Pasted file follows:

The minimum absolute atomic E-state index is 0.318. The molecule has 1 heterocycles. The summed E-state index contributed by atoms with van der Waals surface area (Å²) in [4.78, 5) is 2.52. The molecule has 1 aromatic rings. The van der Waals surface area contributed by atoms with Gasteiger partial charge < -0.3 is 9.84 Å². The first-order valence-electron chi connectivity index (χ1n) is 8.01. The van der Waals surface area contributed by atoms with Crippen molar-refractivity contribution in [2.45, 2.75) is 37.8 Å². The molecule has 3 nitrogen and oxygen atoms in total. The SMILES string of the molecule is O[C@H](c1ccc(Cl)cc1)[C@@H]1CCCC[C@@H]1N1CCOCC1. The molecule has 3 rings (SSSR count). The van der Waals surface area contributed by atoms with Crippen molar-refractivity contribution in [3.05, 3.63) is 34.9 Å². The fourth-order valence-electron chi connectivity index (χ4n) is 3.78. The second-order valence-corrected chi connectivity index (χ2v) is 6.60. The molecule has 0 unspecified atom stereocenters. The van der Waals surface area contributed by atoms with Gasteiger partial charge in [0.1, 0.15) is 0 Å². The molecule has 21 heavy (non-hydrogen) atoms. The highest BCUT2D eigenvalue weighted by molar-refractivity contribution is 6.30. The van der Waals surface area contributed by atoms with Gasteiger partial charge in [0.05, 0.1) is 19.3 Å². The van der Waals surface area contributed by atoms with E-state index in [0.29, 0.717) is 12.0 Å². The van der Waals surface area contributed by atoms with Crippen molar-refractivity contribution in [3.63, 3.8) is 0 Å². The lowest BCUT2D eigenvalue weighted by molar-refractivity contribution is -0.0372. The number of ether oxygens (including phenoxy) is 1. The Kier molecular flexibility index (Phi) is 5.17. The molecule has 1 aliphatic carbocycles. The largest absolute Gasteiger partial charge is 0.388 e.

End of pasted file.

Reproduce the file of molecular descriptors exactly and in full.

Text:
The minimum absolute atomic E-state index is 0.318. The molecule has 1 heterocycles. The summed E-state index contributed by atoms with van der Waals surface area (Å²) in [4.78, 5) is 2.52. The molecule has 1 aromatic rings. The van der Waals surface area contributed by atoms with Gasteiger partial charge < -0.3 is 9.84 Å². The first-order valence-electron chi connectivity index (χ1n) is 8.01. The van der Waals surface area contributed by atoms with Crippen molar-refractivity contribution in [2.45, 2.75) is 37.8 Å². The molecule has 3 nitrogen and oxygen atoms in total. The SMILES string of the molecule is O[C@H](c1ccc(Cl)cc1)[C@@H]1CCCC[C@@H]1N1CCOCC1. The molecule has 3 rings (SSSR count). The van der Waals surface area contributed by atoms with Crippen molar-refractivity contribution in [3.05, 3.63) is 34.9 Å². The fourth-order valence-electron chi connectivity index (χ4n) is 3.78. The second-order valence-corrected chi connectivity index (χ2v) is 6.60. The molecule has 0 unspecified atom stereocenters. The van der Waals surface area contributed by atoms with Gasteiger partial charge in [0.1, 0.15) is 0 Å². The molecule has 21 heavy (non-hydrogen) atoms. The highest BCUT2D eigenvalue weighted by molar-refractivity contribution is 6.30. The van der Waals surface area contributed by atoms with Gasteiger partial charge in [0.05, 0.1) is 19.3 Å². The van der Waals surface area contributed by atoms with E-state index in [0.29, 0.717) is 12.0 Å². The van der Waals surface area contributed by atoms with Crippen molar-refractivity contribution in [3.63, 3.8) is 0 Å². The lowest BCUT2D eigenvalue weighted by molar-refractivity contribution is -0.0372. The number of ether oxygens (including phenoxy) is 1. The Kier molecular flexibility index (Phi) is 5.17. The molecule has 1 aliphatic carbocycles. The largest absolute Gasteiger partial charge is 0.388 e.